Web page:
So, no, wouldn't bother me a bit.
      "Wounds are all I'm made of. Did I hear you say that this is victory?"
      --Michael Moorcock, Veteran of the Psychic Wars

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      • #4
        Nope - from me too. All is fine with me if Mike is happy (and Linda) and thinks "enough is enough". I can always reread the books, and there is still so much to discover in them.
        Google ergo sum

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        • #5
          Another read like KING OF THE CITY would be great. More Cornelius would be great too. I wouldn't be disappointed. More Second Ether please. Is that sci-fi or fantasy? Seemed like a mathematical romance to me.
          The cat spread its wings and flew high into the air, hovering to keep pace with them as they moved cautiously toward the city. Then, as they climbed over the rubble of what had once been a gateway and began to make their way through piles of weed-grown masonry, the cat flew to the squat building with the yellow dome upon its roof. It flew twice around the dome and then came back to settle on Jhary's shoulder. - The King of the Swords

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          • #6
            If a writer is "good," it doesn't matter which genre he chooses to work in.

            It has been a long time since Thomas M. Disch has written an sf novel, but I've continued to read his books as they come out. One of his better books (Neighboring Lives) isn't even remotely fantastical in inspiration. It's a sort of historical novel. His horror novels (e.g., The Priest) are very entertaining, and I don't even like horror as a genre.

            So Mr. Moorcock should write whatever he likes, and we'll check it out when it hits the stores. The genre isn't important.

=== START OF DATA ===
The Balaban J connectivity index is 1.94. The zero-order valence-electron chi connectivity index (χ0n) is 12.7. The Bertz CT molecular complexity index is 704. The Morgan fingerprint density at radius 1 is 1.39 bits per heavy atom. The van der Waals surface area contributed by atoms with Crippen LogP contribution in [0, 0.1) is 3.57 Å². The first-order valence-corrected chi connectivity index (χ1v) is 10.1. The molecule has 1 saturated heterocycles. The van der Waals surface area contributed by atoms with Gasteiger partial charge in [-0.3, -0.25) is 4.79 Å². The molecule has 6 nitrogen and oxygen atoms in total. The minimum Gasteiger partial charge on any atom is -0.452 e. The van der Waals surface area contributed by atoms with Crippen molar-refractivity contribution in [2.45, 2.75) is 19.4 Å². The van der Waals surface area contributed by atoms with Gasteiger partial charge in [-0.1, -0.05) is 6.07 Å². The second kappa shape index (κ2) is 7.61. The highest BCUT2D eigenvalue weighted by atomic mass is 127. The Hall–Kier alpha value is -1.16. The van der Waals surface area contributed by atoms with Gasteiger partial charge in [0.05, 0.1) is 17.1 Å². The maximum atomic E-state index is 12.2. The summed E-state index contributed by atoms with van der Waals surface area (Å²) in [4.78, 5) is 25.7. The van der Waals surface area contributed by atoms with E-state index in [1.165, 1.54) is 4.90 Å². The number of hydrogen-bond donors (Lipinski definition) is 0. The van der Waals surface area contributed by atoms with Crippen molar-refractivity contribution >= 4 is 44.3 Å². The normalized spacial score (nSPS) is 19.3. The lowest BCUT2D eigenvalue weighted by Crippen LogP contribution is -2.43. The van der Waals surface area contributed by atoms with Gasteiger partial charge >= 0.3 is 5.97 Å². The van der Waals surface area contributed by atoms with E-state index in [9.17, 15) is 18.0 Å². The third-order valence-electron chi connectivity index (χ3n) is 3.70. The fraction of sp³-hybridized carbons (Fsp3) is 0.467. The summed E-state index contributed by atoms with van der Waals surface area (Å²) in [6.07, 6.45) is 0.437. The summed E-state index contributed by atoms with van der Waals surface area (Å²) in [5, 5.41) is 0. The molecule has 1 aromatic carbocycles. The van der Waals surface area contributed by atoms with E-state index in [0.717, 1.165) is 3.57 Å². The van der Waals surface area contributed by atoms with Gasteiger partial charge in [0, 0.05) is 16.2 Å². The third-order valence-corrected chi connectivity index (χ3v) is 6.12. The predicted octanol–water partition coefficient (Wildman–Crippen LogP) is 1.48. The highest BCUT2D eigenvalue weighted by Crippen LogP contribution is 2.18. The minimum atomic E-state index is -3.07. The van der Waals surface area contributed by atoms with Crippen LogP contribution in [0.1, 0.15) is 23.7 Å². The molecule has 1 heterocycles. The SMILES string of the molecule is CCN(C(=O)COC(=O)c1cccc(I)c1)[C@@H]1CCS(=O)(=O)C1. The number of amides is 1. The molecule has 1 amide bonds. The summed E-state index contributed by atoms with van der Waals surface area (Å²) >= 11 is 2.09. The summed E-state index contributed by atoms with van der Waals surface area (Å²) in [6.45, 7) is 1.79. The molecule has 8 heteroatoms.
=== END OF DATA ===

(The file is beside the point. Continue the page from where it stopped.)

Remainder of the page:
LSN

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            • #7
              Please don't hit me for saying this, but...

              I much prefer The Second Ether and JC to the bulk of Elric's adventures. I've just never been a fan of that sort of "fantasy", although I appreciate the way the character has been dragged in to other strands of the multiverse (such as in Fabulous Harbours). I haven't read any of the Pyat, or London-related books yet, but ultimately it is Mike's humour and intelligence that I enjoy most in his writing, and I think it's most compelling when unleashed on a world that more closely resembles our own. I don't tend to "get" symbolism generally, so satire is more my speed (to put it very crudely).

              As a somewhat mercurial Gemini, the fact that his work straddles so many genres (and even blends a few of them together) means that it would be almost impossible for me to lose interest in his work, because if I get bored of dragons and rune swords, I can switch to needle guns and scary bishops. All the fun of the fair, as they say. :)
              "That which does not kill us, makes us stranger." - Trevor Goodchild

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              • #8